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Entrance to the Bandipur Tiger Reserve

Why Bandipur is special: jungles and rustic living

Susheela Nair, Bandipur

April is the cruellest month at the Bandipur National Park but a slight mist in the early hours enhanced the mystery of the jungle. Shadows loomed large and dark. As the sun began to filter in, the jungle came alive with the twittering of birds. Spotted deer loped all over, rushing across our path and then grazing in small clearings with their fawns.

After a decade, I was on a wildlife jaunt to Bandipur, an enchanting forest that never ceases to delight me, no matter the season. Once the hunting preserve of the erstwhile Maharaja of Mysore, Bandipur is now the favourite haunt of wildlife enthusiasts and photographers. Set against the picturesque backdrop of the enchanting Nilgiri range with its mist-covered peaks, it sprawls over 874 sq km of diverse and dense vegetation.

The National Park, which was brought under Project Tiger, forms a contiguous stretch of forest with the neighbouring Rajiv Gandhi National Park, and the Mudumalai and Wayanad Wildlife Sanctuaries. Together they form the vast Nilgiri Biosphere Reserve, India’s most significant bio-geographic zone, sharing the wilderness of the Western Ghats, the Nilgiris and the Deccan plateau.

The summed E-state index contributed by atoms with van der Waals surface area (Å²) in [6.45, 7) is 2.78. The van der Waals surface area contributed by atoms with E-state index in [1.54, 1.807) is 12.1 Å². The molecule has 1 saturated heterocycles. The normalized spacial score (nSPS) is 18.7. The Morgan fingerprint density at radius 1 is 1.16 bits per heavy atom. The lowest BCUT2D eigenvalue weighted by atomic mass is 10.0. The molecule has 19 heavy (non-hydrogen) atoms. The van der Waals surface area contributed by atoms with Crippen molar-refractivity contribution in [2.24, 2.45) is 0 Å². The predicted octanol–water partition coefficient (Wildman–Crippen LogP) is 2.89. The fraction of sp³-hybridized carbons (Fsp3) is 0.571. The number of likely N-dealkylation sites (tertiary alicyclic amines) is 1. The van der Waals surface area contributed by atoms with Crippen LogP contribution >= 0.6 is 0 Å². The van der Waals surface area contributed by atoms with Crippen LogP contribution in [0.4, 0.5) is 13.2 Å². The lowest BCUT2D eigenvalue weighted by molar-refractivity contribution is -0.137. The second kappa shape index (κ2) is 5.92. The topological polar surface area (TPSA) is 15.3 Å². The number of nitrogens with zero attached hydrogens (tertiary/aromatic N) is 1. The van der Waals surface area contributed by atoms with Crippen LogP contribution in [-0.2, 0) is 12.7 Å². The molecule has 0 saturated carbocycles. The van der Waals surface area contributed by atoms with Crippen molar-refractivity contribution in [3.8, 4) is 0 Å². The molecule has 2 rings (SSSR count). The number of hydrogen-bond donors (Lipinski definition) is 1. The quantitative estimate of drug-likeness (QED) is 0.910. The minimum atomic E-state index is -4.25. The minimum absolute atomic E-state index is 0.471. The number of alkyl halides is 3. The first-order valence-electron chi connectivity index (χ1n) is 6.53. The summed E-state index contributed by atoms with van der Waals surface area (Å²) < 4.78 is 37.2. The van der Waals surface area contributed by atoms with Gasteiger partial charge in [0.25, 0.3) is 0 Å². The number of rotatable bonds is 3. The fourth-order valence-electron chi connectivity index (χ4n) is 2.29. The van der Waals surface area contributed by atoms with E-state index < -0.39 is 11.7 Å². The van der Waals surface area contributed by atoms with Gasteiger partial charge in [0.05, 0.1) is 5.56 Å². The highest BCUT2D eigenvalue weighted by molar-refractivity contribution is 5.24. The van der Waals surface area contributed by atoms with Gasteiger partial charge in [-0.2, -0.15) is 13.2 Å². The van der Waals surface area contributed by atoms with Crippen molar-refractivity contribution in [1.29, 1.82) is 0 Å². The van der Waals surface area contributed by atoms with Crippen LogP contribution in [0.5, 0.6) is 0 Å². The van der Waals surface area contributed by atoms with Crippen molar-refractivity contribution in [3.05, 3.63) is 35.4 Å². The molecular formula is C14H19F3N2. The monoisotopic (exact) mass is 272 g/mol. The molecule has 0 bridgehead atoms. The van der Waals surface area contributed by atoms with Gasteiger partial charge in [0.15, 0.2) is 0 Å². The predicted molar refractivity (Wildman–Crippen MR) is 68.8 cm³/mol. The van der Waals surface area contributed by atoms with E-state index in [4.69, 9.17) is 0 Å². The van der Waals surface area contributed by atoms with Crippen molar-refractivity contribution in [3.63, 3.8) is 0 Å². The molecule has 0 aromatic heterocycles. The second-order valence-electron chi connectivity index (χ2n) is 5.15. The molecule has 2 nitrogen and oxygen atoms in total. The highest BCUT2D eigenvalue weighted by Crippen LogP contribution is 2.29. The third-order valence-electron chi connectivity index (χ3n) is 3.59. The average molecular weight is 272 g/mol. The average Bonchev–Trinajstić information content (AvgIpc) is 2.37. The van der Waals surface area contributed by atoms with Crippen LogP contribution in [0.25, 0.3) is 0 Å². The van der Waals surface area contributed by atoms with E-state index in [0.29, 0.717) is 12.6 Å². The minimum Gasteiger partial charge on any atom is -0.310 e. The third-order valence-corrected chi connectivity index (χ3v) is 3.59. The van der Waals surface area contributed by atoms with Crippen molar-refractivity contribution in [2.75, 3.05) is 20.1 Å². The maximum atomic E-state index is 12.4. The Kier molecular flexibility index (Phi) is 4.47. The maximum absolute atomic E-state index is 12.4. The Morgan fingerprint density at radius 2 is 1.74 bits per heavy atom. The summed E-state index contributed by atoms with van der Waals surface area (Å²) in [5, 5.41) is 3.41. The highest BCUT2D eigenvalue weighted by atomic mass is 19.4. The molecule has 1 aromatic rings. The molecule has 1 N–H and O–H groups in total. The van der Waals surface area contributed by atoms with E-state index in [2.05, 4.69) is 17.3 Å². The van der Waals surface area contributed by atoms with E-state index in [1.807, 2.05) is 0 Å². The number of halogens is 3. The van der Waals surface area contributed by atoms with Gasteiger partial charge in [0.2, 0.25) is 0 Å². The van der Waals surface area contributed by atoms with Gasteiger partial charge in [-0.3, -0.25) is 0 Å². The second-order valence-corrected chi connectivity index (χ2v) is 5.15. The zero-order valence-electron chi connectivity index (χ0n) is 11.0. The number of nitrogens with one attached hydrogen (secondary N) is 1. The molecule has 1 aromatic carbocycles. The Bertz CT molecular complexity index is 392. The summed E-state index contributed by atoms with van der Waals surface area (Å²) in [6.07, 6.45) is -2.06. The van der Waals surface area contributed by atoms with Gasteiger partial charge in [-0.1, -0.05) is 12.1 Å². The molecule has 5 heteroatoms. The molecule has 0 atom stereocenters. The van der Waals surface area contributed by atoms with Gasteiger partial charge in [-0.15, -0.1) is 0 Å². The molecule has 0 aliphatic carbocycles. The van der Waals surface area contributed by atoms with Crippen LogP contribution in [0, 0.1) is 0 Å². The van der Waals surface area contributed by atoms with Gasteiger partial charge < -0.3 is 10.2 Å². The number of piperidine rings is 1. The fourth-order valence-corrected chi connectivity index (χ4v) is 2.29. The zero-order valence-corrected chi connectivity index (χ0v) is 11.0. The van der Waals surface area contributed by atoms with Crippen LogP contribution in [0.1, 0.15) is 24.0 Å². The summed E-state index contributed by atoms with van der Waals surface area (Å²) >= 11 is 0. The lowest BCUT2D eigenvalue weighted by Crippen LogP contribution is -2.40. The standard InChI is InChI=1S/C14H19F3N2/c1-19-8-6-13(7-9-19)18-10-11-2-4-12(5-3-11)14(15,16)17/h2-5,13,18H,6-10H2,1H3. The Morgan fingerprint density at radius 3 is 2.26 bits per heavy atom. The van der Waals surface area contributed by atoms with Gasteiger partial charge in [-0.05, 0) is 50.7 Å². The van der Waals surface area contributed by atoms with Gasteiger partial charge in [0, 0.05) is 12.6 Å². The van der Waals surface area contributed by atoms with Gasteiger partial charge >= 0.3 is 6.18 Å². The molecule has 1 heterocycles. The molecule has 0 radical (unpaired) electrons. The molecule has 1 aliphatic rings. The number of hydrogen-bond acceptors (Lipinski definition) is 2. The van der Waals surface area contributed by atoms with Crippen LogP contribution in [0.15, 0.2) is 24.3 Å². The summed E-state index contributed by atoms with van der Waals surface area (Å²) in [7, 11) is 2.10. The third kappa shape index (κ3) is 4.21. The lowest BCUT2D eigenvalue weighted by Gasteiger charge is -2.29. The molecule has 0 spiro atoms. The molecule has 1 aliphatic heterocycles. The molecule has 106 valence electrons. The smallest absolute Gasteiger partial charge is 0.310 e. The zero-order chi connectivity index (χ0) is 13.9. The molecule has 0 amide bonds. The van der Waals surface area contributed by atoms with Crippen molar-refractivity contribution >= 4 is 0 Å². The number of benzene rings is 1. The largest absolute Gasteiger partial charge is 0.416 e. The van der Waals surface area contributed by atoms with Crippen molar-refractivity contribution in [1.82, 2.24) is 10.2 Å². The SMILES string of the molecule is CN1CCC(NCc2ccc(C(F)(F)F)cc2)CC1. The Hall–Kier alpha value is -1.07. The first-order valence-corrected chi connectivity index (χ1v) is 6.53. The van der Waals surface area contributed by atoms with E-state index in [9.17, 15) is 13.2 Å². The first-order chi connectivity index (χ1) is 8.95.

Comprising a mix of dry, deciduous and evergreen forests with scrubland vegetation, Bandipur is fed by the Moyar river which drains the Nilgiri hills along with the Nugu and Kabini that originate from the Western Ghats. The spectacular Moyar gorge forms a natural boundary between Bandipur and Mudumalai.

What makes Bandipur a special experience is the sheer profusion of animals, enabling viewing at close quarters, the abundant beauty of the reserve and, above all, its easy accessibility.

Manoeuvring our way through the jungle, we reached a pond. A sambhar sauntered through the undergrowth and made his way to the pool of water to quench his thirst. Peacocks we saw in plenty, some strutting around with their feathers spread. A troop of bonnet macaques frolicked around, prancing from one tree to another. A monitor lizard crawled across the dirt track and vanished into the bushes.

Rides into the park on especially laid-out dirt roads, which usually pass close to grazing areas, salt licks and water holes, offered excellent views of wildlife. When we asked our guide why sightings of elephants were rare, he explained, “As the bamboo that had flowered en masse died a few years ago, it will be several years before Bandipur’s elephants taste bamboo again.” We spotted only two elephants during our safari rides as some of them had migrated to the neighbouring forests in search of food and water.

We saw huge pugmarks, imprinted deeply on the soft track and, like all tourists, we waited in anticipation to see the elusive tiger. Though luck was not on our side it was a delight to see other creatures of the forest.